Each of us has an innate sense of fairness, and when we feel we've not been dealt with justly we cry, "That's not fair." Of course it's commonly pointed out to us that "life" is not fair. The same could be said of history, and by implication, ART history as well. When you think of Cubism, what artist comes to mind? Picasso, right? And if you're a particularly astute student of art history perhaps Georges Braque. Would you be surprised to find that there was a THIRD cubist painter, Picasso's next door neighbor in fact. Though not entirely unknown, it seems he may have been dealt with somewhat unfairly by art history in that he's seldom associated with the other two in our pigeonhole minds as an early Cubist explorer. I guess this might not be surprising in that ANYONE working in the shadow of a man like Pablo Picasso, even Braque, would have a tendency to be obscured somewhat by the aura of the man's powerful personal and historic presence. Another reason might be that Juan Gris died at the young age of 39.
Gris (pronounced just like the country) was born Jose Victoriano Gonzalez in Spain on March 13, 1887, making him a few years younger than Picasso, but like Picasso, a Spaniard, minus the firey disposition. Whereas Picasso, and to a lesser extent, Braque, painted instinctively; Gris was known to work much more methodically, intellectually picking up where the other two left off, perhaps what we might call re-mining the mother lode. Art historians have forever had difficulty discerning between the work of Braque and Picasso, and not without good cause. The two for a time worked so closely Braque compared them to two mountain climbers roped together, pulling one another up. In comparing Gris' work with theirs, we could easily, at first glance, find his work also hard to differentiate. He used the same themes, the same woodgrain effects, the same newsprint motif, even many of the same colors. But upon closer inspection, there are significant differences.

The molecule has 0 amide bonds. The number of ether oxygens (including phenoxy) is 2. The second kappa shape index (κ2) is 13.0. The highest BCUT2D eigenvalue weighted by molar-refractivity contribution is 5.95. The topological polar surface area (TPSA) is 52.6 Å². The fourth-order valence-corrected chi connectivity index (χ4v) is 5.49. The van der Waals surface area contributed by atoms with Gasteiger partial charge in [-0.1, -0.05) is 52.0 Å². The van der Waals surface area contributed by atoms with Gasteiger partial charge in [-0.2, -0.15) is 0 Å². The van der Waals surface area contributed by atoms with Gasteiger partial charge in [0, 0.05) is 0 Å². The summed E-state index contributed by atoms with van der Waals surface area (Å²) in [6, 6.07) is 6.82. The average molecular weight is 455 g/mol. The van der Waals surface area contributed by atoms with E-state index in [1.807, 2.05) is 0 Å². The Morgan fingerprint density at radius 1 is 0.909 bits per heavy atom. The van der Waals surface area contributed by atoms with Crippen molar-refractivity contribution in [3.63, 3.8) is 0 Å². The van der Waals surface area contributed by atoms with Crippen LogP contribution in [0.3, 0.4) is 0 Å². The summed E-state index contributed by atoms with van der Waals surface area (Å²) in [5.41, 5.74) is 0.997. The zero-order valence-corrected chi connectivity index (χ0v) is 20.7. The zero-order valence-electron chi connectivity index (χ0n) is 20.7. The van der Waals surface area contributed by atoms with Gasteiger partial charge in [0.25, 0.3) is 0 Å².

Gris is often, and I think unfairly, criticized as being a mere imitator of Cubism. Yet in many ways he could be considered the most dedicated Cubist of the three. Long after Picasso and Braque had moved on, Gris was still probing and developing the style-- discovering new and unique ways to see in a Cubistic manner. He watched Picasso, respected him deeply, and paid homage to him in one of his first Cubists works, Portrait of Picasso, painted in 1912 and exhibited along with Picasso's work in the first major Cubist show that year. At the time, he was seen as Picasso's equal. And though by no means the leader of the movement, he could be considered an important third leg. We are only now, in recent years, seeing Gris' deft, Cubist incarnations outside the shadow cast by his more flamboyant countryman. His work is more analytical than Picasso's, more experimental in terms of collaged materials, and to some extent more abstract. The problem is, he was NOT Picasso, and died some fifty years BEFORE Picasso. What could be more unfair?